Board revokes license
The state Board of Medical Examiners voted unanimously Thursday to indefinitely suspend the medical license of Jon Norberg.
Norberg, an orthopedic surgeon, told the board during the teleconference that he “did the wrong thing for the right reasons.”
“I take responsibility for this, and I am being punished for this domestic act due to the courts,” he said. “These were unique circumstances. I would never do anything like this again.”
Norberg said he hopes the board will allow him to be reinstated in the future and he’s prepared to take any necessary steps to correct his behavior and get his suspension lifted.
“I think I can do much more good than harm, and I think that I’m an asset to the medical community,” he said. “This was something that was my wife in my home, not with care of a patient.”
However, John Olson, the special assistant attorney general who serves as attorney for the board’s investigative panel that recommended the suspension, said Norberg obtained propofol from his clinical practice and administered it to his wife.
“In that regard, Mrs. Norberg was Dr. Norberg’s patient, clearly,” Olson said, calling it a “very, very serious case.”
Olson said Jon Norberg told panel investigators that he gave his wife propofol to relieve pain and sleep deprivation stemming from an autoimmune disease. But an administrative law judge also found that he gave her the drug when they were engaged in sexual activity, which one expert said was “not only improper, it was outlandish,” Olson said.
The judge, Allen Hoberg, found that Norberg administered propofol to his wife 32 times over a period of 18 months. Hoberg accepted the findings of the investigative panel, which accused Norberg of engaging in unprofessional conduct, committing gross negligence and administering a dangerous drug illegally.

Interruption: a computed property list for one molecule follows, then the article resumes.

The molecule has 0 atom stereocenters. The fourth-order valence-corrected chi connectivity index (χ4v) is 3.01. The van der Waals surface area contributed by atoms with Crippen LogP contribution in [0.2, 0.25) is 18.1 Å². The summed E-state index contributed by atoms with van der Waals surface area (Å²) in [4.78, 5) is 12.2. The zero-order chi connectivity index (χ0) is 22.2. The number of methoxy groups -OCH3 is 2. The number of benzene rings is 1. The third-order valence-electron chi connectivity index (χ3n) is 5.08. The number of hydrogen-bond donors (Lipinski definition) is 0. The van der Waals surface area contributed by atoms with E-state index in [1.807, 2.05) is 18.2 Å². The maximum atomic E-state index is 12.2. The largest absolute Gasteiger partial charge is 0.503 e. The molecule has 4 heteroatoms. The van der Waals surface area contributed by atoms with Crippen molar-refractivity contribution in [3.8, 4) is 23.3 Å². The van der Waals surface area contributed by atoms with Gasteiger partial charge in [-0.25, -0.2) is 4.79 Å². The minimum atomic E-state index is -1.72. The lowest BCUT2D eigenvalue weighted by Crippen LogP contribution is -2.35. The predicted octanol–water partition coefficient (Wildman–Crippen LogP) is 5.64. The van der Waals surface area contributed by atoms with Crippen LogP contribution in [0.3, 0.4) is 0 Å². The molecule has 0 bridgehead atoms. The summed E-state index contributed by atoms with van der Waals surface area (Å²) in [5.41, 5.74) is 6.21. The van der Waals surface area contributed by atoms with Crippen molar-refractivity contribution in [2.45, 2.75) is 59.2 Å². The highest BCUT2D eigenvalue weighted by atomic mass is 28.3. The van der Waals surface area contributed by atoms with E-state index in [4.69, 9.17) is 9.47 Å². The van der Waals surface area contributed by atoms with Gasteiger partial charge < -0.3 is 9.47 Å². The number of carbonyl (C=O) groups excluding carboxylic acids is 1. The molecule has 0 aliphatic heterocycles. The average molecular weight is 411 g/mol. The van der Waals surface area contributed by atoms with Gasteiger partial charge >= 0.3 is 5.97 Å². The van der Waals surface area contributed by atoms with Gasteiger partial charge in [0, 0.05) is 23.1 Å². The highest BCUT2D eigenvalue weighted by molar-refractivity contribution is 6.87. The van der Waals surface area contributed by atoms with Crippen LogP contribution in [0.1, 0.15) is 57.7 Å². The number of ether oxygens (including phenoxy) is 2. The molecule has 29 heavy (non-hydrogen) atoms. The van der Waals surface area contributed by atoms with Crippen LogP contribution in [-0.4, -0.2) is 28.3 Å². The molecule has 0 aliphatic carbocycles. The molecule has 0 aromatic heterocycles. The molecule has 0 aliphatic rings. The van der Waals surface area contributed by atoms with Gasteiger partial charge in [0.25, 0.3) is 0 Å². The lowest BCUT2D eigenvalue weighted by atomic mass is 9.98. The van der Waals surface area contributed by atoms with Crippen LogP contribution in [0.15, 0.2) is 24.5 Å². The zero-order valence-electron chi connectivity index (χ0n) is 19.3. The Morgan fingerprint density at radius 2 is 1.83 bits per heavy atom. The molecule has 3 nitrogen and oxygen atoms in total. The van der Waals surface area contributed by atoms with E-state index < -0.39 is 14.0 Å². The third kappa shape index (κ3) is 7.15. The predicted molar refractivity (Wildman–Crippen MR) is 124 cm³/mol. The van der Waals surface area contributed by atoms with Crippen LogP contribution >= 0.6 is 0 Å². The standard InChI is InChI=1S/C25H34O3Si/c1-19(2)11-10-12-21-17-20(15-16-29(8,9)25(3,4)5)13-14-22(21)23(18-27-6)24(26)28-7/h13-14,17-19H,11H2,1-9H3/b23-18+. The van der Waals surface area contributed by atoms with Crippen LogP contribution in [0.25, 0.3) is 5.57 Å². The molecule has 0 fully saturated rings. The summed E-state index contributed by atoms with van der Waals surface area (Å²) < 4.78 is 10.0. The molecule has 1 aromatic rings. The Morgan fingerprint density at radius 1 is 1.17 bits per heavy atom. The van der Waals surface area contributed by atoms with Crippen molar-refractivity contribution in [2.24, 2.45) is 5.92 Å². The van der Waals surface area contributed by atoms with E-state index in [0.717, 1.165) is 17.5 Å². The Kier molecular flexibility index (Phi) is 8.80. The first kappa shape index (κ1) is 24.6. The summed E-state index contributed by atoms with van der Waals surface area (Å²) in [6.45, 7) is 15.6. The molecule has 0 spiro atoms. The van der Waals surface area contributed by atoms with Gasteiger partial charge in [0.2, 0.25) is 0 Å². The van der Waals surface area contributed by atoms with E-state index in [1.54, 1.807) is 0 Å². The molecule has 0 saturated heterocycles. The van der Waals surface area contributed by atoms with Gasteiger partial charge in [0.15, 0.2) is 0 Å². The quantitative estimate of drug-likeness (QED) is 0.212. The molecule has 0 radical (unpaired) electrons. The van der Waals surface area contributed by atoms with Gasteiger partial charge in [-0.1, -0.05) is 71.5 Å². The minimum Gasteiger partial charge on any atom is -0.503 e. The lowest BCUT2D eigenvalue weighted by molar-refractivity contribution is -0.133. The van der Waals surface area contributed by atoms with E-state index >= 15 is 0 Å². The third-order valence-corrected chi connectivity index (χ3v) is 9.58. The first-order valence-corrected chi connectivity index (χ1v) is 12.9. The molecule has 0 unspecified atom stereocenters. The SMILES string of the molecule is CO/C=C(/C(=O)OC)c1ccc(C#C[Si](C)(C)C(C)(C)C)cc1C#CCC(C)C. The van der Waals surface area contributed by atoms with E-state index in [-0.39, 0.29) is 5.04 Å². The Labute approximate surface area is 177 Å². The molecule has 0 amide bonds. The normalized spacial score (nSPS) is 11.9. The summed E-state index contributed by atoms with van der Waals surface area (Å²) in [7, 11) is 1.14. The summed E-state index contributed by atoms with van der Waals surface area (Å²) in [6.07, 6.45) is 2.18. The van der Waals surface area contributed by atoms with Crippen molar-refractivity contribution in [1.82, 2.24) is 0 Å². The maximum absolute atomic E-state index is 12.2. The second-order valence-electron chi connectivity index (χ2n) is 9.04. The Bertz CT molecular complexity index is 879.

Norberg wasn’t qualified or recognized by his employer, Sanford Health, or Essentia Health, where he had privilege to practice, to administer propofol, Olson said.
The fact that Alonna Norberg was being treated with other narcotic medications at the same time her husband was giving her propofol “is a dangerous situation and should not be allowed to occur under any circumstances,” Olson said.
The indefinite suspension is essentially a revocation, in that only the board can decide to lift the suspension and reinstate Norberg’s license, with or without restrictions, Olson said.
Norberg had been on voluntary leave from Sanford Health since Sept. 7. In a statement Thursday, a Sanford Health spokesman said other physicians have cared for Norberg’s patients since he went on leave and that “it’s difficult to lose a talented and technically skilled surgeon.”
Alonna Norberg also worked for Sanford as a pediatric physician before leaving on good terms in 2008, Sanford spokesman Daren Huber said.
Readers can reach Forum reporter Mike Nowatzki at (701) 241-5528